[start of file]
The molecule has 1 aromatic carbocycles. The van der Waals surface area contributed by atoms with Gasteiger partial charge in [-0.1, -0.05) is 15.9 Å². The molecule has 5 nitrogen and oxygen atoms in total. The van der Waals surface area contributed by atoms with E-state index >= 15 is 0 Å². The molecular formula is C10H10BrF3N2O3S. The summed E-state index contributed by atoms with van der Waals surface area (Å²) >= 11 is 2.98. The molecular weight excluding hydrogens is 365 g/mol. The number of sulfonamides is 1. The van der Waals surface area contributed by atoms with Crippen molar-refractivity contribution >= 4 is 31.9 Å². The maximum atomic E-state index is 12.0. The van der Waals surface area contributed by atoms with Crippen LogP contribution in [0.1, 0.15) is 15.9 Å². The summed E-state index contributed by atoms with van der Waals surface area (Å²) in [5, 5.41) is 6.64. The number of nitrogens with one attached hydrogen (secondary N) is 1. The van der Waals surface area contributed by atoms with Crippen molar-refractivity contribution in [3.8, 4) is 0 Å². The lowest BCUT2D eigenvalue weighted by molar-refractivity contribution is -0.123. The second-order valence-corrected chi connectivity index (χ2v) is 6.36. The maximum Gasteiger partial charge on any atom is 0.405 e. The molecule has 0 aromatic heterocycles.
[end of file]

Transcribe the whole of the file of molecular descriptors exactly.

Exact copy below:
The molecule has 1 aromatic carbocycles. The van der Waals surface area contributed by atoms with Gasteiger partial charge in [-0.1, -0.05) is 15.9 Å². The molecule has 5 nitrogen and oxygen atoms in total. The van der Waals surface area contributed by atoms with E-state index >= 15 is 0 Å². The molecular formula is C10H10BrF3N2O3S. The summed E-state index contributed by atoms with van der Waals surface area (Å²) >= 11 is 2.98. The molecular weight excluding hydrogens is 365 g/mol. The number of sulfonamides is 1. The van der Waals surface area contributed by atoms with Crippen molar-refractivity contribution >= 4 is 31.9 Å². The maximum atomic E-state index is 12.0. The van der Waals surface area contributed by atoms with Crippen LogP contribution in [0.1, 0.15) is 15.9 Å². The summed E-state index contributed by atoms with van der Waals surface area (Å²) in [5, 5.41) is 6.64. The number of nitrogens with one attached hydrogen (secondary N) is 1. The van der Waals surface area contributed by atoms with Crippen molar-refractivity contribution in [3.8, 4) is 0 Å². The lowest BCUT2D eigenvalue weighted by molar-refractivity contribution is -0.123. The second-order valence-corrected chi connectivity index (χ2v) is 6.36. The maximum Gasteiger partial charge on any atom is 0.405 e. The molecule has 0 aromatic heterocycles.